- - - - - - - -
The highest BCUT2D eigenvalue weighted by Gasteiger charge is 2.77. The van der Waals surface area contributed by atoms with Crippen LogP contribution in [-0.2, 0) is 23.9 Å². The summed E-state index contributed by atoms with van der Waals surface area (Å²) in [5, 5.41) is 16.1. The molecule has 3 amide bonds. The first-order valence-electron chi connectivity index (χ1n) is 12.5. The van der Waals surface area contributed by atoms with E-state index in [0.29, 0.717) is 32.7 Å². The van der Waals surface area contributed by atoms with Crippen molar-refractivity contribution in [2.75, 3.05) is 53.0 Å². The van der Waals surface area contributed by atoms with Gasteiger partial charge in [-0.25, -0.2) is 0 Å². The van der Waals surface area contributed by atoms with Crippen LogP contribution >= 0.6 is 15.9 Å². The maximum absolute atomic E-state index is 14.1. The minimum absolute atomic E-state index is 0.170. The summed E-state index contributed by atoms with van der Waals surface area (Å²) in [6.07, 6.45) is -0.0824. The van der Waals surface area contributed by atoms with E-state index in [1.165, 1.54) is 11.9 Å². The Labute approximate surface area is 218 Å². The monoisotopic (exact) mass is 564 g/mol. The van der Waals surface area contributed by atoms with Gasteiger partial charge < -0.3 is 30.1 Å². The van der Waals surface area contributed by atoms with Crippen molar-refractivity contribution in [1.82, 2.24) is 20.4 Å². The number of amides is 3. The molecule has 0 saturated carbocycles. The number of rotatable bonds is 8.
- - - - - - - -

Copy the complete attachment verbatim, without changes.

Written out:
The highest BCUT2D eigenvalue weighted by Gasteiger charge is 2.77. The van der Waals surface area contributed by atoms with Crippen LogP contribution in [-0.2, 0) is 23.9 Å². The summed E-state index contributed by atoms with van der Waals surface area (Å²) in [5, 5.41) is 16.1. The molecule has 3 amide bonds. The first-order valence-electron chi connectivity index (χ1n) is 12.5. The van der Waals surface area contributed by atoms with E-state index in [0.29, 0.717) is 32.7 Å². The van der Waals surface area contributed by atoms with Crippen molar-refractivity contribution in [2.75, 3.05) is 53.0 Å². The van der Waals surface area contributed by atoms with Gasteiger partial charge in [-0.25, -0.2) is 0 Å². The van der Waals surface area contributed by atoms with Crippen LogP contribution >= 0.6 is 15.9 Å². The maximum absolute atomic E-state index is 14.1. The minimum absolute atomic E-state index is 0.170. The summed E-state index contributed by atoms with van der Waals surface area (Å²) in [6.07, 6.45) is -0.0824. The van der Waals surface area contributed by atoms with E-state index in [1.165, 1.54) is 11.9 Å². The Labute approximate surface area is 218 Å². The monoisotopic (exact) mass is 564 g/mol. The van der Waals surface area contributed by atoms with Gasteiger partial charge < -0.3 is 30.1 Å². The van der Waals surface area contributed by atoms with Crippen molar-refractivity contribution in [1.82, 2.24) is 20.4 Å². The number of amides is 3. The molecule has 0 saturated carbocycles. The number of rotatable bonds is 8.